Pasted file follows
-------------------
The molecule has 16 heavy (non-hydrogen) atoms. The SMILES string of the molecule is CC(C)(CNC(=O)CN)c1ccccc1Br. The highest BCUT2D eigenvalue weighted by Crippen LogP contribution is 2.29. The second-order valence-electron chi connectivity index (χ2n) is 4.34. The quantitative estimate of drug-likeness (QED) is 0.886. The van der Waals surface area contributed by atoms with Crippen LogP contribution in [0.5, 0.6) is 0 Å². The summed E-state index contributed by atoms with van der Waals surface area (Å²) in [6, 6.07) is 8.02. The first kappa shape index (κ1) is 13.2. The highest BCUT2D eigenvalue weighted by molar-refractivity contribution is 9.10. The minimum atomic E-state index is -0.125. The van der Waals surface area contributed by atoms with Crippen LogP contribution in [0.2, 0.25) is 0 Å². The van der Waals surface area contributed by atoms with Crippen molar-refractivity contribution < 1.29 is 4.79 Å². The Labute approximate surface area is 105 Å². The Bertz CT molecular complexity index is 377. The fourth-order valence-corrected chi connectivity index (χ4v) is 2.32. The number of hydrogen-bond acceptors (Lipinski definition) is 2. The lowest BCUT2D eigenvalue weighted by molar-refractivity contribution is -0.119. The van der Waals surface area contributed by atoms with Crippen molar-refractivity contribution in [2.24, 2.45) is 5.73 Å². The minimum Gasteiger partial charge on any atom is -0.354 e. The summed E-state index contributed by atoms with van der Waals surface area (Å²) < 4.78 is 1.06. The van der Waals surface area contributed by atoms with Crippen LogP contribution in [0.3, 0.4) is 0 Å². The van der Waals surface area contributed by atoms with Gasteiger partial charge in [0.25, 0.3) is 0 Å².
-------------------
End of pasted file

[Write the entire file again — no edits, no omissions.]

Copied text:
The molecule has 16 heavy (non-hydrogen) atoms. The SMILES string of the molecule is CC(C)(CNC(=O)CN)c1ccccc1Br. The highest BCUT2D eigenvalue weighted by Crippen LogP contribution is 2.29. The second-order valence-electron chi connectivity index (χ2n) is 4.34. The quantitative estimate of drug-likeness (QED) is 0.886. The van der Waals surface area contributed by atoms with Crippen LogP contribution in [0.5, 0.6) is 0 Å². The summed E-state index contributed by atoms with van der Waals surface area (Å²) in [6, 6.07) is 8.02. The first kappa shape index (κ1) is 13.2. The highest BCUT2D eigenvalue weighted by molar-refractivity contribution is 9.10. The minimum atomic E-state index is -0.125. The van der Waals surface area contributed by atoms with Crippen LogP contribution in [0.2, 0.25) is 0 Å². The van der Waals surface area contributed by atoms with Crippen molar-refractivity contribution < 1.29 is 4.79 Å². The Labute approximate surface area is 105 Å². The Bertz CT molecular complexity index is 377. The fourth-order valence-corrected chi connectivity index (χ4v) is 2.32. The number of hydrogen-bond acceptors (Lipinski definition) is 2. The lowest BCUT2D eigenvalue weighted by molar-refractivity contribution is -0.119. The van der Waals surface area contributed by atoms with Crippen molar-refractivity contribution in [2.24, 2.45) is 5.73 Å². The minimum Gasteiger partial charge on any atom is -0.354 e. The summed E-state index contributed by atoms with van der Waals surface area (Å²) < 4.78 is 1.06. The van der Waals surface area contributed by atoms with Crippen LogP contribution in [0.3, 0.4) is 0 Å². The van der Waals surface area contributed by atoms with Gasteiger partial charge in [0.25, 0.3) is 0 Å².